She was off and running. And in all the bustle of preparation for the dinner service and the plans for the Casa Lido’s big day, Zio Roberto, his friend Alfonso, and Stinky Pete were quickly forgotten. Which turned out to be a mistake, because Stinky Pete was right: He
have a story to tell—one with more twists and turns than any mystery I’d ever written.
* * *
The last week in August would mark seventy years that the Casa Lido had been serving homemade Italian food to tourists and townies alike. Our plan was to have an outdoor celebration, and on the morning before the party, the restaurant garden was abuzz with busy servers, short-tempered chefs, and harassed-looking party-store employees. (My grandmother was directing them as they set up the tables. It wasn’t pretty.)
Behind all the bustle, though, was a hint of unease. The delivery guys glanced at the cloudy sky as they unloaded; our servers moved double time setting up, as though something was chasing them. Something was—a hurricane making its way up the coast from the Carolinas; there had been storm warnings all week. Originally, it was supposed to have moved out to sea, but the latest predictions had it heading inland. Nonna, however, who saw herself as a fair match for Mother Nature, denied all weather reports and plowed ahead with plans for an outdoor gathering. I checked the weather app on my phone, which hadn’t changed from the last time I’d looked, roughly two minutes ago. I stared at the tiny map of New Jersey on my screen and the swirling red image that represented the storm:
Yup, still heading our way
I searched out my mom in the swarm of figures; she wasn’t hard to find. My mom was sixty, but looked at least a decade younger. And let’s just say that her fashion choices were memorable, to say the least. She still wore her curly hair long, and last month’s purplish auburn had lightened to more of a strawberry red—a color that was just as unnatural but a lot less jarring. Today she was sporting a yellow sundress in a vintage floral pattern that was visible from one end of the garden to the other. The halter top only emphasized her already generous curves. I waved her over, and she tottered toward me on four-inch platform wedges. “Hey, Mom,” I asked, “are you at all worried about the weather?”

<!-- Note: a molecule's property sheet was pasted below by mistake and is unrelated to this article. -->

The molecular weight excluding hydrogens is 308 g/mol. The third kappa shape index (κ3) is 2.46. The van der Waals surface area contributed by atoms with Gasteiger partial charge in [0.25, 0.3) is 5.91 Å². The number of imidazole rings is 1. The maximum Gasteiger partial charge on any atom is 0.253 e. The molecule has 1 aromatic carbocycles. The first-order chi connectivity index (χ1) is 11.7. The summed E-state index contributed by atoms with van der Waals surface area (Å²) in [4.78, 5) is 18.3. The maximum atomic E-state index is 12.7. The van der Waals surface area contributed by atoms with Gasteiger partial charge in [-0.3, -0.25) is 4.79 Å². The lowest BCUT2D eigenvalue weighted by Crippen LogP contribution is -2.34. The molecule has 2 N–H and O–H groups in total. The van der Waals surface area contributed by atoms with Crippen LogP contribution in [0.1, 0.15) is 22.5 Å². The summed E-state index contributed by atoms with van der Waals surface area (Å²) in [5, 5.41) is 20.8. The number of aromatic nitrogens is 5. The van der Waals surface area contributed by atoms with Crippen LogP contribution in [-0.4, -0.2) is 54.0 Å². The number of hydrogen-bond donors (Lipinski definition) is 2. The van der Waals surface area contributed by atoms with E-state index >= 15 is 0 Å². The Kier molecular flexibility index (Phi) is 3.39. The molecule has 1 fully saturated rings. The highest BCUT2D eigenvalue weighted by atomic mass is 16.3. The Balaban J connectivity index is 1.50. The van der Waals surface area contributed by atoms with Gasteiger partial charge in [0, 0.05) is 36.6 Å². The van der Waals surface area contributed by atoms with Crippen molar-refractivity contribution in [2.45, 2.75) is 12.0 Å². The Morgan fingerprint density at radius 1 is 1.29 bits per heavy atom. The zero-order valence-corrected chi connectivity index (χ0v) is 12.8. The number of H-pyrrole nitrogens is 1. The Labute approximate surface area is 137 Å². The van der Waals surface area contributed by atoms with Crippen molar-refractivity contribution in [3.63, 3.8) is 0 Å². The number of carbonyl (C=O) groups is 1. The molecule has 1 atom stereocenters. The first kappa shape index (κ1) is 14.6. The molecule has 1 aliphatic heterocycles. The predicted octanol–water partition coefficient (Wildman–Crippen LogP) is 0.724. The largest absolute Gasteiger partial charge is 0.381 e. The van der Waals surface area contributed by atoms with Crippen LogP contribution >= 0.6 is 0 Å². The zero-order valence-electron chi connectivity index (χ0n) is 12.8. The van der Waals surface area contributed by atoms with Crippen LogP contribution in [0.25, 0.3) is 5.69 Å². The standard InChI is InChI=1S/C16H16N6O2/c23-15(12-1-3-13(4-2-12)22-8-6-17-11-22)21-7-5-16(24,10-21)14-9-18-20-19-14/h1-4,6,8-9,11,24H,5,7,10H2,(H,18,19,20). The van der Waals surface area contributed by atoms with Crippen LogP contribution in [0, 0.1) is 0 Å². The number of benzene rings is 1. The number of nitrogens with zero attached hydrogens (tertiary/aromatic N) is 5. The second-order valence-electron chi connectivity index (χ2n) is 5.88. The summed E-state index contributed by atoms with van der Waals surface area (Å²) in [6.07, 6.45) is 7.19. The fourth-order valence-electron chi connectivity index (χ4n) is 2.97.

She pushed a stray curl off her face and sighed. “Of course I am. But Nonna and your dad won’t hear of moving the party inside.”
“Do we at least have a backup plan?”
She nodded briskly. My mom had lived for too long with Frank Rienzi, bettor of long odds, not to have backup. “Yes,” she said. “Lori and Florence will have the whole dining room set up and ready to go—linens, silver, everything. We’ve got some extra servers lined up so we can clear the outside at the first raindrop or gust of wind. If we have to hurry inside, we’ll have diners carry their own plates, we’ll gather linens in bags, and the staff can store the rented tables in the shed. Last year we had hurricane screens installed for the big windows in front, so we’ll be safe inside. And as we speak, your father is getting the generator ready in case the power goes out.”